Q. You left a lap on the table, did you think you could go even faster?
BRUNO JUNQUEIRA: Yeah, I did 59.4, and I looked on the dash. I knew that that could be the pole because I knew that the pole was 59.8. I did 59.9, I was P2, then I saw that 59.4, I think, "I'm on the pole." If I continue another fast lap ... I didn't look at the split but I think I was a little bit faster. But then the team called and said that there was traffic just in front of me, I was going to get traffic anyway. The team called me and said, "You have the pole." But as Tracy said, I could go faster, but I had maybe a little bit of clear track and a little bit better condition than he had. It's kind of difficult to say. It is important that I'm on the pole. These are the 10th race. Out of the nine races, maybe seven of them I could easily have gone much faster, and I didn't. And today I'm quite happy that I can even go a little bit faster, but I still have the pole. That's the most important.
Q. Is the championship point the most important thing you got today?
BRUNO JUNQUEIRA: Today's pole is more important for the start. For sure the points can be more important at the end of the championship. It can be decided by one point. That pole means a lot. But for sure is important because tomorrow weather can be like today, can like start the session on dry or start on the wet, and change during the qualifying. If we make a bad call in the weather, like in qualifying, it can be last, can be like in a bad position the grid. And at this track it is really important to start up front.
Q. Were you worried when you were sitting on Pit Lane?
BRUNO JUNQUEIRA: Like with 12 minutes to go, we had a few drops of rain. But then all that time was a lot of people on track. That was one of my lucky things. A lot of people went out between 14 and 12 minutes. I started to feel a little bit of rain. I told the team, we had to wait because it started to rain a little bit, but not enough to make the track slippery. I mean, or is going to rain, or is going to be a little sprinkles and after it is going to be dry. Is not going to be like this for more than five minutes, then let's race. Like with 10 minutes to go, stop. Like eight minutes to go, went out in the track, eight and a half we went out. One of the things, once I was in Europe, there was the Nurburgring in Germany which is difficult. Once in every two races the weather's crazy. It's like it's rain, the track just get dry, rain again, just get dry. On the Formula 3000 race that I won in 2000, was like that. Had to start on the dry, after raining, dry, then rain. I remember once watching the race I went like five miles away from the track from where the rain came. We used to call the people and say, "Is raining out here." That means like in five minutes it start to rain there. Played like a weatherman at that time. That's the only time I hope I can consider doing the weather.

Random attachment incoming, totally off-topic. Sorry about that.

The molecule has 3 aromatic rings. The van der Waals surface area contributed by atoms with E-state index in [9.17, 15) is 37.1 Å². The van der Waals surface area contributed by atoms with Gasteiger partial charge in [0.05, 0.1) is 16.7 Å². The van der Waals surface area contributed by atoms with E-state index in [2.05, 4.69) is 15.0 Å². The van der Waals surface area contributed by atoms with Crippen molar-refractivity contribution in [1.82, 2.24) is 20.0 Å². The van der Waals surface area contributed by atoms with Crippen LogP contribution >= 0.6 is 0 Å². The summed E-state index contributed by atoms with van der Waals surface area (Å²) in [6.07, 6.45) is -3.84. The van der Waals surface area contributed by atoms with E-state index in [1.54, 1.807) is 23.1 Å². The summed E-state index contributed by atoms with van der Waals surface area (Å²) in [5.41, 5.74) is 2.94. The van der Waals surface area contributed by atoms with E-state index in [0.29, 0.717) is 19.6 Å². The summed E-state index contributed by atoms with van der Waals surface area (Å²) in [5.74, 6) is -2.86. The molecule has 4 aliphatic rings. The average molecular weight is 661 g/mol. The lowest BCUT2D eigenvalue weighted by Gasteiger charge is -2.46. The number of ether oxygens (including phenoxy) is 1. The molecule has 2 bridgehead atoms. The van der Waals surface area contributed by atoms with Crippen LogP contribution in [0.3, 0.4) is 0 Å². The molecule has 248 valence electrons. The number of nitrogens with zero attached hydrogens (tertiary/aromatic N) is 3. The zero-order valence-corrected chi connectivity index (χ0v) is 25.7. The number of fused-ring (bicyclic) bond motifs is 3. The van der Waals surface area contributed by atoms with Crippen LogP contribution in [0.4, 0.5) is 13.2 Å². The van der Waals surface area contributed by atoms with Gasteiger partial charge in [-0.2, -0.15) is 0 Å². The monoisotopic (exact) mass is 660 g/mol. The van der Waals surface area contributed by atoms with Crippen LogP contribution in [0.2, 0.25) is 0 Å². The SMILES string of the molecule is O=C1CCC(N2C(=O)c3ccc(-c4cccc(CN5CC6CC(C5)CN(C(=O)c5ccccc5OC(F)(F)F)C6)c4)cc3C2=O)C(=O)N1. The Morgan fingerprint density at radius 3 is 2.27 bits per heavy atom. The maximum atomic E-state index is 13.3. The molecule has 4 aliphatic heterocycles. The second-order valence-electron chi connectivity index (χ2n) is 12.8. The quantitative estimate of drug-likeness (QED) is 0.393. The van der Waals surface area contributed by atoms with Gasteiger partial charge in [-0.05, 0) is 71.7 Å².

MICHEL JOURDAIN, JR.: You're on the front row already.
BRUNO JUNQUEIRA: You need to have a haircut.
Q. Is the track much different from last year?
PAUL TRACY: Should ask the weather man, he'll give you the answer (laughter).
BRUNO JUNQUEIRA: The track is the same. The weather is a little bit different (laughter). The tire is better. The engine is good, the same for everybody. The cars are good. And the people from Detroit, Toronto need to improve the weather. I don't know how you guys going to do it.
ERIC MAUK: Final grid will be set with qualifying at 1:45 tomorrow. Thank you.
|Connect with The Crittenden Automotive Library|